Brazil’s extreme diversity in social, economic and health conditions is also reflected in its healthcare delivery systems. It is possible to find high quality services side-by-side with substandard ones. Large cities like Rio de Janeiro, Porto Alegre and particularly São Paulo host the most advanced forms of medical technology and the most qualified health professionals. Brazil has developed into a center of excellence for healthcare in Latin America, with major universities that support research, teaching and training of medical professionals. Outside of the United States, Albert Einstein Hospital in Sao Paulo was the first to be accredited by JCI, the most recognized healthcare certification group. Private spending for healthcare in Brazil is around 60%, a higher share than most Latin American countries and even the United States.
The private sector is by far the best option for medical tourists, with the best technology, most qualified healthcare practitioners and most versatile language capabilities to deal with international visitors seeking services. However, Brazil vision for creating a public health system to provide “health for all”, has helped to provide health coverage to much of the country’s poor and a recent World Bank report has called Brazil’s national health system Sistema Único de Saúde (SUS) an outstanding success. After years of a lack in basic health services for the poor, Brazil established a public health system formed by federal, state and municipal services working together in an integrated way.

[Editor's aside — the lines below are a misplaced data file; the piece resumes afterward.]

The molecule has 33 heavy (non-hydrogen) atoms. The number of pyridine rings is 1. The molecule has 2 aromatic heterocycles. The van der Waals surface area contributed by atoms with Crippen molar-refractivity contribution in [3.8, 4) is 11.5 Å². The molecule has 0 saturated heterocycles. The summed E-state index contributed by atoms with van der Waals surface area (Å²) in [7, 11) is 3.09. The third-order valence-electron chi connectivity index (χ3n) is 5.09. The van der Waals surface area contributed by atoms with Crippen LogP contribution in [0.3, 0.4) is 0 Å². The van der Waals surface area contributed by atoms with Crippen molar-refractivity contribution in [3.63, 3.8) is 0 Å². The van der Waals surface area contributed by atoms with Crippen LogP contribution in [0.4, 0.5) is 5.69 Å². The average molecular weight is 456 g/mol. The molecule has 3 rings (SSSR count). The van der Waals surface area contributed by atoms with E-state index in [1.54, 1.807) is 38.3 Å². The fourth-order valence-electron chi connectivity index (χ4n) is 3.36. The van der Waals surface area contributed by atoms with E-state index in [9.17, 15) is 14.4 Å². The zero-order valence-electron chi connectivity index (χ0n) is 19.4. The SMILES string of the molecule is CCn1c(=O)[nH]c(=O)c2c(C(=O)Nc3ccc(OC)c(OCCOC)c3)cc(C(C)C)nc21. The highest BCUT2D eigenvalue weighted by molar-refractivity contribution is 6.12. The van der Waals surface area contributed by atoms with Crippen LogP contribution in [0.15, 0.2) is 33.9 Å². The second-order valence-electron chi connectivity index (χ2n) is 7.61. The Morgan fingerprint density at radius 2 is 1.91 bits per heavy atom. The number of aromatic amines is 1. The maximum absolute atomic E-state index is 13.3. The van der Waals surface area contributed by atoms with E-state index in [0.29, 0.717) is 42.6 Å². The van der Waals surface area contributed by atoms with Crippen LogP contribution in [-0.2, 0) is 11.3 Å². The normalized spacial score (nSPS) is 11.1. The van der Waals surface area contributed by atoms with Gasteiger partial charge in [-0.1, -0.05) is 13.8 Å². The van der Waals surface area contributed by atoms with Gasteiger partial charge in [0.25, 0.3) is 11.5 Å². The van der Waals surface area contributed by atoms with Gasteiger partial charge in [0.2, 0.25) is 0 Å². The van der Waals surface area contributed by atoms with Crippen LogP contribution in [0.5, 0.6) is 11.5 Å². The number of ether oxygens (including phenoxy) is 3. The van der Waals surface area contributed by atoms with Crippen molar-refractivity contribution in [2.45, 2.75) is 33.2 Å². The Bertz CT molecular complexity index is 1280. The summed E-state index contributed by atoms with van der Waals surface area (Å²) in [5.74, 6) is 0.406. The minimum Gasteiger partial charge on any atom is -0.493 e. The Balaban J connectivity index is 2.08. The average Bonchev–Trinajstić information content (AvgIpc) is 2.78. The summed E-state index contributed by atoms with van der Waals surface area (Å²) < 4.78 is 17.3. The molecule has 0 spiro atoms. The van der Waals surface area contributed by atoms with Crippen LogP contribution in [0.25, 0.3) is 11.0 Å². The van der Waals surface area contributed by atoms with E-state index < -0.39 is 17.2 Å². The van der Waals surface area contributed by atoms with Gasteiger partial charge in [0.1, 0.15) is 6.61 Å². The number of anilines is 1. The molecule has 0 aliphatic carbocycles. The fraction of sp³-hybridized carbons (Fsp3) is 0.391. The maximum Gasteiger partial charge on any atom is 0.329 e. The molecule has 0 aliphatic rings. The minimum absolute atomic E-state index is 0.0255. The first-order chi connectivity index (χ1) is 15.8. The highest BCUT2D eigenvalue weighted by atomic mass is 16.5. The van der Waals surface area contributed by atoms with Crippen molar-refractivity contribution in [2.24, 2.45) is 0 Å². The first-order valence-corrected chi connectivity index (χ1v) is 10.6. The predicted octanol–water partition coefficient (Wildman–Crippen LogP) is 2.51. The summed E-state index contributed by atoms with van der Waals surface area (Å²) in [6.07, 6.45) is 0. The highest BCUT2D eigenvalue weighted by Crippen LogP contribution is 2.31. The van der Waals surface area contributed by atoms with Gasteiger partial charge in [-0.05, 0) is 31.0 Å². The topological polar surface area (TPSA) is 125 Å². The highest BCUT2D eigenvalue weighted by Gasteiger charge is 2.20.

Hospitals and Doctors Standards in Brazil
Brazil’s success in private healthcare delivery has led to fierce competition with doctors trying to constantly upgrade their skills, their certifications and their medical facilities. In the field of plastic surgery, for instance, Brazil is recognized worldwide as a hub for great professionals. Brazil had developed a system for forming great healthcare professionals including strict government oversight in licensing for schools, licensing for professional practice, and norms and standards of practice set by medical societies and councils. The Brazilian Medical Association, a non-profit organization with more than 140,000 associates, serves to defend the dignity of the medical professional and quality of care to the health of the population.
Some of its private hospitals such as the Sociedade Hospital Samritano, launched by a group of international doctors, had gone a long way to provide a leading role in Brazil’s medical tourism scene offering everything from Cardiology, Neurology, Orthopedics, Oncology to Emergency care.
More information about healthcare and medical tourism in Brazil
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